Support for LAist comes from
We Explain L.A.
Stay Connected

Share This

This is an archival story that predates current editorial management.

This archival content was written, edited, and published prior to LAist's acquisition by its current owner, Southern California Public Radio ("SCPR"). Content, such as language choice and subject matter, in archival articles therefore may not align with SCPR's current editorial standards. To learn more about those standards and why we make this distinction, please click here.


Next Stop: Wilshire and Crenshaw?

This lot could serve as a subway station. Photo by LA Wad via the LAist Featured Photos pool on Flickr
Stories like these are only possible with your help!
You have the power to keep local news strong for the coming months. Your financial support today keeps our reporters ready to meet the needs of our city. Thank you for investing in your community.

Metro has intimated that they'll be voting on a preliminary line for their proposed Wilshire extension later next year, and hopes to connect their "current terminus in Koreatown to the Westside," explains MetroRider LA. But where the stops will be are still very much in flux; "one of the stations along the line is still kept as optional: Wilshire Boulevard and Crenshaw Boulevard."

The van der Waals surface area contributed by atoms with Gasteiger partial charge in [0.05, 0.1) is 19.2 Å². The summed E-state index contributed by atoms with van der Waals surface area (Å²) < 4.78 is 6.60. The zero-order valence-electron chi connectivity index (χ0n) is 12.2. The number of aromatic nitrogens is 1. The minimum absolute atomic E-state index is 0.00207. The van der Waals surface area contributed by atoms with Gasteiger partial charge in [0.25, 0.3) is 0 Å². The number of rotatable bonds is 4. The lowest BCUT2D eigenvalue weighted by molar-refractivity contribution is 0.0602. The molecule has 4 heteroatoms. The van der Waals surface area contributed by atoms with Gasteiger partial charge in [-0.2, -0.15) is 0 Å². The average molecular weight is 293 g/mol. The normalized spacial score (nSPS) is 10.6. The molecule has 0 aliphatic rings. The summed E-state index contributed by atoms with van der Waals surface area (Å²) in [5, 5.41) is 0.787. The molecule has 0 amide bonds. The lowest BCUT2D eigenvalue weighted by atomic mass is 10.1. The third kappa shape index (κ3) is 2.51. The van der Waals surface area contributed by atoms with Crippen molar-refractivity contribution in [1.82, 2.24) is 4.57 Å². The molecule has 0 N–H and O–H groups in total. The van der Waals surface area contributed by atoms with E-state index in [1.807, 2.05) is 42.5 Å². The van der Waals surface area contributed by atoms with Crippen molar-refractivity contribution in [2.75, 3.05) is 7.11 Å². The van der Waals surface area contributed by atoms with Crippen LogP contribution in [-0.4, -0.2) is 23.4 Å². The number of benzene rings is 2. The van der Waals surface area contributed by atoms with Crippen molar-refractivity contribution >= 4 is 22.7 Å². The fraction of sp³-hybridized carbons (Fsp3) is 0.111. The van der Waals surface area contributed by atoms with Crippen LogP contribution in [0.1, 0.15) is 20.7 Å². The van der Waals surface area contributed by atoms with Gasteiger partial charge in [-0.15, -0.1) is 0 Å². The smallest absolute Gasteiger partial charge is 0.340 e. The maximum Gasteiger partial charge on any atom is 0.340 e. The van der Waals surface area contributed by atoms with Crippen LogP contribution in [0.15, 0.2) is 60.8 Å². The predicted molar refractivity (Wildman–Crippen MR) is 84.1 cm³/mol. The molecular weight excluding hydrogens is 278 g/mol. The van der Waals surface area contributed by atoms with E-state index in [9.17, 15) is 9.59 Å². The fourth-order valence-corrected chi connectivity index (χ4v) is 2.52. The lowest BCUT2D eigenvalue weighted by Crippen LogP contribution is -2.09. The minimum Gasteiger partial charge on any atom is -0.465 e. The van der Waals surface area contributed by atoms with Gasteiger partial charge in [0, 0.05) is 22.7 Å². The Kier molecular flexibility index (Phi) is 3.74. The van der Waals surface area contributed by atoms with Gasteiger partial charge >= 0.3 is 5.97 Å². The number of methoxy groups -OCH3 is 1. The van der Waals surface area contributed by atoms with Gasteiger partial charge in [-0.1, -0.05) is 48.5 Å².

Why not put a stop there? Area residents who call historic neighborhoods like Park Mile, Windsor Square, and Windsor Village home are opposing the proposed station, fearing a subway station would mar the original vision of their community. The HPOZ protection also limits development, which means future additions to the area capitalizing on the station's presence will be slim to none. And already the area is a bit barren in terms of retail and other transit rider-friendly amenities.

However, as the extensive and detailed MetroRider LA piece points out, the advantages outweigh the disadvantages for this possible stop. There is a significant corridor of apartments and condos nearby that may house riders with needs that trump the wishes of the "mansion dwellers" in the more affluent segments of the area. There are also offices and schools that can be served here. And in a time of land shortage in so much of our urban space, there are some lots already in the area that could well serve as stations.

So, next stop: Wilshire and Crenshaw?